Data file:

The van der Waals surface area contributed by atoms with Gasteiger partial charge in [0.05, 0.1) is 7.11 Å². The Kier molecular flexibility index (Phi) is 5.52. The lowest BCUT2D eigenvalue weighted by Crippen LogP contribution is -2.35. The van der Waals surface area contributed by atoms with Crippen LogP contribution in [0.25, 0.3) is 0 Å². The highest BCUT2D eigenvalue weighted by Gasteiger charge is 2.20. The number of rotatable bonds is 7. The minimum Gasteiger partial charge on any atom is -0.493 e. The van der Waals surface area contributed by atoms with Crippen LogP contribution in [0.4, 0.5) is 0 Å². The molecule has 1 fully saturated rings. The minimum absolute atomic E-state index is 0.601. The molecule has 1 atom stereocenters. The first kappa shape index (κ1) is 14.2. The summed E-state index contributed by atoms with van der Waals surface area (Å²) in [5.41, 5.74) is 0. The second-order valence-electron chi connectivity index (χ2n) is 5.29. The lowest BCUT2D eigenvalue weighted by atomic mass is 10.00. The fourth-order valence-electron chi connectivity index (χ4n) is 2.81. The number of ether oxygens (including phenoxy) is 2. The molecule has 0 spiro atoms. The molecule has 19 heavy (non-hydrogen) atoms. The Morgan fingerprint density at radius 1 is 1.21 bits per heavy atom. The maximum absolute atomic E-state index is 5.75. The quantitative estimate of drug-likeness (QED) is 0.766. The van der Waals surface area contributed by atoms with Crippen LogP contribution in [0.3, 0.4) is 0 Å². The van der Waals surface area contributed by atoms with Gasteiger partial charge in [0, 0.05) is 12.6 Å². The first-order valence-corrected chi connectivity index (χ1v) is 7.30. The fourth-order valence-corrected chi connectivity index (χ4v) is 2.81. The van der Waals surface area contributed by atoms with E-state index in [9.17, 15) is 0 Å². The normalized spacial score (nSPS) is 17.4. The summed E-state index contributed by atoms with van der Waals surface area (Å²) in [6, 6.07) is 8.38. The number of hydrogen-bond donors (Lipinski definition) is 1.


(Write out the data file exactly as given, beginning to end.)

The van der Waals surface area contributed by atoms with Gasteiger partial charge in [0.05, 0.1) is 7.11 Å². The Kier molecular flexibility index (Phi) is 5.52. The lowest BCUT2D eigenvalue weighted by Crippen LogP contribution is -2.35. The van der Waals surface area contributed by atoms with Crippen LogP contribution in [0.25, 0.3) is 0 Å². The highest BCUT2D eigenvalue weighted by Gasteiger charge is 2.20. The number of rotatable bonds is 7. The minimum Gasteiger partial charge on any atom is -0.493 e. The van der Waals surface area contributed by atoms with Crippen LogP contribution in [0.4, 0.5) is 0 Å². The molecule has 1 fully saturated rings. The minimum absolute atomic E-state index is 0.601. The molecule has 1 atom stereocenters. The first kappa shape index (κ1) is 14.2. The summed E-state index contributed by atoms with van der Waals surface area (Å²) in [5.41, 5.74) is 0. The second-order valence-electron chi connectivity index (χ2n) is 5.29. The lowest BCUT2D eigenvalue weighted by atomic mass is 10.00. The fourth-order valence-electron chi connectivity index (χ4n) is 2.81. The number of ether oxygens (including phenoxy) is 2. The molecule has 0 spiro atoms. The molecule has 19 heavy (non-hydrogen) atoms. The Morgan fingerprint density at radius 1 is 1.21 bits per heavy atom. The maximum absolute atomic E-state index is 5.75. The quantitative estimate of drug-likeness (QED) is 0.766. The van der Waals surface area contributed by atoms with Crippen LogP contribution in [0.3, 0.4) is 0 Å². The van der Waals surface area contributed by atoms with Gasteiger partial charge in [0, 0.05) is 12.6 Å². The first-order valence-corrected chi connectivity index (χ1v) is 7.30. The fourth-order valence-corrected chi connectivity index (χ4v) is 2.81. The van der Waals surface area contributed by atoms with E-state index in [9.17, 15) is 0 Å². The normalized spacial score (nSPS) is 17.4. The summed E-state index contributed by atoms with van der Waals surface area (Å²) in [6, 6.07) is 8.38. The number of hydrogen-bond donors (Lipinski definition) is 1.